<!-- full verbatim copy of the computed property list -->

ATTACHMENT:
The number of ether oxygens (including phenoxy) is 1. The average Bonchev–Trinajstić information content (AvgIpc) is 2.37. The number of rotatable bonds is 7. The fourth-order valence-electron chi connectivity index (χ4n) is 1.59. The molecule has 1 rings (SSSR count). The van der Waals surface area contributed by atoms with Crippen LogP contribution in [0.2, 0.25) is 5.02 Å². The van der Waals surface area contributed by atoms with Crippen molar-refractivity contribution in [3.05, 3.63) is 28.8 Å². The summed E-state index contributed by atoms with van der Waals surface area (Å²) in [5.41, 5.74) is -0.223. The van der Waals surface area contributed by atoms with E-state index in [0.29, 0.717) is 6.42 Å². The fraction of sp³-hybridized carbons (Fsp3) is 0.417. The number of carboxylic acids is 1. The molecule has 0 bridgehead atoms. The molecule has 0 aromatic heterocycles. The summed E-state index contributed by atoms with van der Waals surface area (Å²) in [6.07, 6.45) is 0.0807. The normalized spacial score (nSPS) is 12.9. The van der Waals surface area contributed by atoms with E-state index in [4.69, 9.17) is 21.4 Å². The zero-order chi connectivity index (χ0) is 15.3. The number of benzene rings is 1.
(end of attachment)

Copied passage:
The number of ether oxygens (including phenoxy) is 1. The average Bonchev–Trinajstić information content (AvgIpc) is 2.37. The number of rotatable bonds is 7. The fourth-order valence-electron chi connectivity index (χ4n) is 1.59. The molecule has 1 rings (SSSR count). The van der Waals surface area contributed by atoms with Crippen LogP contribution in [0.2, 0.25) is 5.02 Å². The van der Waals surface area contributed by atoms with Crippen molar-refractivity contribution in [3.05, 3.63) is 28.8 Å². The summed E-state index contributed by atoms with van der Waals surface area (Å²) in [5.41, 5.74) is -0.223. The van der Waals surface area contributed by atoms with E-state index in [0.29, 0.717) is 6.42 Å². The fraction of sp³-hybridized carbons (Fsp3) is 0.417. The number of carboxylic acids is 1. The molecule has 0 bridgehead atoms. The molecule has 0 aromatic heterocycles. The summed E-state index contributed by atoms with van der Waals surface area (Å²) in [6.07, 6.45) is 0.0807. The normalized spacial score (nSPS) is 12.9. The van der Waals surface area contributed by atoms with E-state index in [4.69, 9.17) is 21.4 Å². The zero-order chi connectivity index (χ0) is 15.3. The number of benzene rings is 1.